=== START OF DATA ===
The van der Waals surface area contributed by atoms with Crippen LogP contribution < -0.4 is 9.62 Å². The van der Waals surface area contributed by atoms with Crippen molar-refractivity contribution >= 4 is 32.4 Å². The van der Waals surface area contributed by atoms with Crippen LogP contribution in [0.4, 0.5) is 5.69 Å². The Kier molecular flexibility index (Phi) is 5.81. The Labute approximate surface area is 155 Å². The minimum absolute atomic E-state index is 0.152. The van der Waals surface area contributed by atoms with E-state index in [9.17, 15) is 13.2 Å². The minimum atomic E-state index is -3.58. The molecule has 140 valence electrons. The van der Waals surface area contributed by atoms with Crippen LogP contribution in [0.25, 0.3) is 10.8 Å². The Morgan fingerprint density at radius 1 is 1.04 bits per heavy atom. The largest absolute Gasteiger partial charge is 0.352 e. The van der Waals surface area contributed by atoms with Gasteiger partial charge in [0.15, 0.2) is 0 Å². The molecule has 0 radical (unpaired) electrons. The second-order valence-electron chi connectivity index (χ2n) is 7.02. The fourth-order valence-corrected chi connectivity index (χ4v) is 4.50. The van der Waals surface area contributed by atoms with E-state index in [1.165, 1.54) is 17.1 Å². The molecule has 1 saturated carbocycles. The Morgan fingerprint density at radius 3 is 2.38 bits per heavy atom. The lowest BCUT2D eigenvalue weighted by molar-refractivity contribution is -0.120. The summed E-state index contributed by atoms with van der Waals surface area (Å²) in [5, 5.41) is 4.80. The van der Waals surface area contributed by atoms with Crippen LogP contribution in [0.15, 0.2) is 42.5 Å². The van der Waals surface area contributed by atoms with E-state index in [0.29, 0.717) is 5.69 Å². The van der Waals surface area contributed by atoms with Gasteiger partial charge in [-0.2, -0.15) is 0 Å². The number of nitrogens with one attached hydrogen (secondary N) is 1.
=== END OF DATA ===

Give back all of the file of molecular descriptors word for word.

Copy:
The van der Waals surface area contributed by atoms with Crippen LogP contribution < -0.4 is 9.62 Å². The van der Waals surface area contributed by atoms with Crippen molar-refractivity contribution >= 4 is 32.4 Å². The van der Waals surface area contributed by atoms with Crippen LogP contribution in [0.4, 0.5) is 5.69 Å². The Kier molecular flexibility index (Phi) is 5.81. The Labute approximate surface area is 155 Å². The minimum absolute atomic E-state index is 0.152. The van der Waals surface area contributed by atoms with E-state index in [9.17, 15) is 13.2 Å². The minimum atomic E-state index is -3.58. The molecule has 140 valence electrons. The van der Waals surface area contributed by atoms with Crippen LogP contribution in [0.25, 0.3) is 10.8 Å². The Morgan fingerprint density at radius 1 is 1.04 bits per heavy atom. The largest absolute Gasteiger partial charge is 0.352 e. The van der Waals surface area contributed by atoms with Gasteiger partial charge in [0.15, 0.2) is 0 Å². The molecule has 0 radical (unpaired) electrons. The second-order valence-electron chi connectivity index (χ2n) is 7.02. The fourth-order valence-corrected chi connectivity index (χ4v) is 4.50. The van der Waals surface area contributed by atoms with E-state index in [1.165, 1.54) is 17.1 Å². The molecule has 1 saturated carbocycles. The Morgan fingerprint density at radius 3 is 2.38 bits per heavy atom. The lowest BCUT2D eigenvalue weighted by molar-refractivity contribution is -0.120. The summed E-state index contributed by atoms with van der Waals surface area (Å²) in [5, 5.41) is 4.80. The van der Waals surface area contributed by atoms with Crippen LogP contribution in [0.15, 0.2) is 42.5 Å². The van der Waals surface area contributed by atoms with E-state index in [0.29, 0.717) is 5.69 Å². The van der Waals surface area contributed by atoms with Gasteiger partial charge in [-0.2, -0.15) is 0 Å². The number of nitrogens with one attached hydrogen (secondary N) is 1.